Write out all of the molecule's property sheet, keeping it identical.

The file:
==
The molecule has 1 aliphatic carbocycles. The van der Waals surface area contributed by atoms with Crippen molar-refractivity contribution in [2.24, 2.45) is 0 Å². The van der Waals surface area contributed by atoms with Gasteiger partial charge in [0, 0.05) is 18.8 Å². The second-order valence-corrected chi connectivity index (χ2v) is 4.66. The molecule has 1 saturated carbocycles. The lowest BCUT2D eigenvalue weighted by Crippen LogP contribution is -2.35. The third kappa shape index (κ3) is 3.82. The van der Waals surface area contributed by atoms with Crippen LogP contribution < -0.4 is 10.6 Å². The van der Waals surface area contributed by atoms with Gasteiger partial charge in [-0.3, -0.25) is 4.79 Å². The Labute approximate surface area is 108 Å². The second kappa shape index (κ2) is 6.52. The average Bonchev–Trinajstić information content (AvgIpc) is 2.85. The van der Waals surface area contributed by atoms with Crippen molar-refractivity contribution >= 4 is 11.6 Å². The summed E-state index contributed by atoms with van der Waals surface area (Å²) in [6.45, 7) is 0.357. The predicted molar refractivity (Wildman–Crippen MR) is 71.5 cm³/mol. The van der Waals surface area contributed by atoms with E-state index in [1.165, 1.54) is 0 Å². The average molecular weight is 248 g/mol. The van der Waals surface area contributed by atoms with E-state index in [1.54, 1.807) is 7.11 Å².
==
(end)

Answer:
The molecule has 1 aliphatic carbocycles. The van der Waals surface area contributed by atoms with Crippen molar-refractivity contribution in [2.24, 2.45) is 0 Å². The van der Waals surface area contributed by atoms with Gasteiger partial charge in [0, 0.05) is 18.8 Å². The second-order valence-corrected chi connectivity index (χ2v) is 4.66. The molecule has 1 saturated carbocycles. The lowest BCUT2D eigenvalue weighted by Crippen LogP contribution is -2.35. The third kappa shape index (κ3) is 3.82. The van der Waals surface area contributed by atoms with Crippen LogP contribution < -0.4 is 10.6 Å². The van der Waals surface area contributed by atoms with Gasteiger partial charge in [-0.3, -0.25) is 4.79 Å². The Labute approximate surface area is 108 Å². The second kappa shape index (κ2) is 6.52. The average Bonchev–Trinajstić information content (AvgIpc) is 2.85. The van der Waals surface area contributed by atoms with Crippen molar-refractivity contribution >= 4 is 11.6 Å². The summed E-state index contributed by atoms with van der Waals surface area (Å²) in [6.45, 7) is 0.357. The predicted molar refractivity (Wildman–Crippen MR) is 71.5 cm³/mol. The van der Waals surface area contributed by atoms with E-state index in [1.165, 1.54) is 0 Å². The average molecular weight is 248 g/mol. The van der Waals surface area contributed by atoms with E-state index in [1.54, 1.807) is 7.11 Å².